Second, caring, reflective, competent professional teachers must be skilled in the art of teaching. To teach is to make it possible for someone else to learn something in a particular setting. The understanding of effective verbal, non-verbal, technological and media communication is integral to this process, as is an understanding of student learning and development so as to provide learning opportunities that meet the diverse intellectual, social and personal needs of all students (MoSTEP, 1999). Developing the necessary skills of teaching requires the investigation of (a) the components of the act of teaching; (b) motivating and managing diverse individuals involved in learning; (c) the means to facilitate and assess both the teaching and the learning to ensure the continuous development of all students and the teacher. It includes acquiring the knowledge of and ability to use continuously changing informational and educational technology in the classroom. It means a thorough understanding of the historical, philosophical, and social contexts of education and schooling in American society; the individual characteristics of learners and gauging their respective abilities to learn; and the role of the family, community, culture and other influences on learning and teaching. It absolutely requires the understanding of the diverse impacts of culture, ethnicity, linguistic heritage and socioeconomic background on learning, teaching, human interaction, values and human relations. Cultivating the skills of teaching through observation involves more than merely viewing the act of teaching; it also means being able to draw connections between what is studied about the act and what is observed - being able to connect theories of teaching and human development with the practices associated with both. Becoming a skillful teacher through experience requires application of and reflection on the knowledge of human development, of the subject to be taught, and of teaching itself.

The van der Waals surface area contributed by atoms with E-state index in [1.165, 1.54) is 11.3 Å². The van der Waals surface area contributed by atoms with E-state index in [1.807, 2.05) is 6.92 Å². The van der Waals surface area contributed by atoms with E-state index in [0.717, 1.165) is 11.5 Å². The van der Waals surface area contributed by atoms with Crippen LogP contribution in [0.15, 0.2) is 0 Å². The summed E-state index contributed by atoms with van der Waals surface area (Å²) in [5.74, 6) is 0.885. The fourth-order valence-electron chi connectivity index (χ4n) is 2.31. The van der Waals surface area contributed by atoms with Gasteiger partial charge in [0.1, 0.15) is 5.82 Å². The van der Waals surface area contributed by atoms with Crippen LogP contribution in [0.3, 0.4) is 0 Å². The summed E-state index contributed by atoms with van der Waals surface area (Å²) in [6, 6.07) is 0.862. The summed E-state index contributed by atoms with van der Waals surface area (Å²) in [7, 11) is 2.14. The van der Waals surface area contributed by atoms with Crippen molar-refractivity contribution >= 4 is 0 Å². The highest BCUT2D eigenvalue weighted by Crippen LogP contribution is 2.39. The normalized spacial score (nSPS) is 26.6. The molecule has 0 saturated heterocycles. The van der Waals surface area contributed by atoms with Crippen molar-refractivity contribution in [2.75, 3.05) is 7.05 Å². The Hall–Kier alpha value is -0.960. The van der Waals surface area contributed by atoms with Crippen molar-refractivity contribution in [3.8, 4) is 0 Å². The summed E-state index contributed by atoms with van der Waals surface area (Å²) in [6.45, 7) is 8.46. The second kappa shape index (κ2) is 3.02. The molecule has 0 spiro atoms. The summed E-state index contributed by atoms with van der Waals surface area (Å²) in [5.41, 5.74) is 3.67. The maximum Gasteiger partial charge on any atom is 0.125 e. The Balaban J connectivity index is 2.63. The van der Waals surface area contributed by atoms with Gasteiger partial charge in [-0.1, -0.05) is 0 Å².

Third, caring, reflective, competent professional teachers are active learners who strive to make active, literate, reflective, and life-long learners of their students. Active learning means to expand, refine, and enrich that which one knows by constantly seeking to know more about the world and others; reflective learning means to engage one's knowledge about the world and others critically and analytically, and including self-assessment of teaching goals, responsibilities and effectiveness. Literate teachers who are active and reflective learners serve as excellent role models for their students. Teachers who understand what it takes to learn and reflect actively are better able to produce students, who are active and reflective learners, a primary goal/aim of the teacher education program in the College.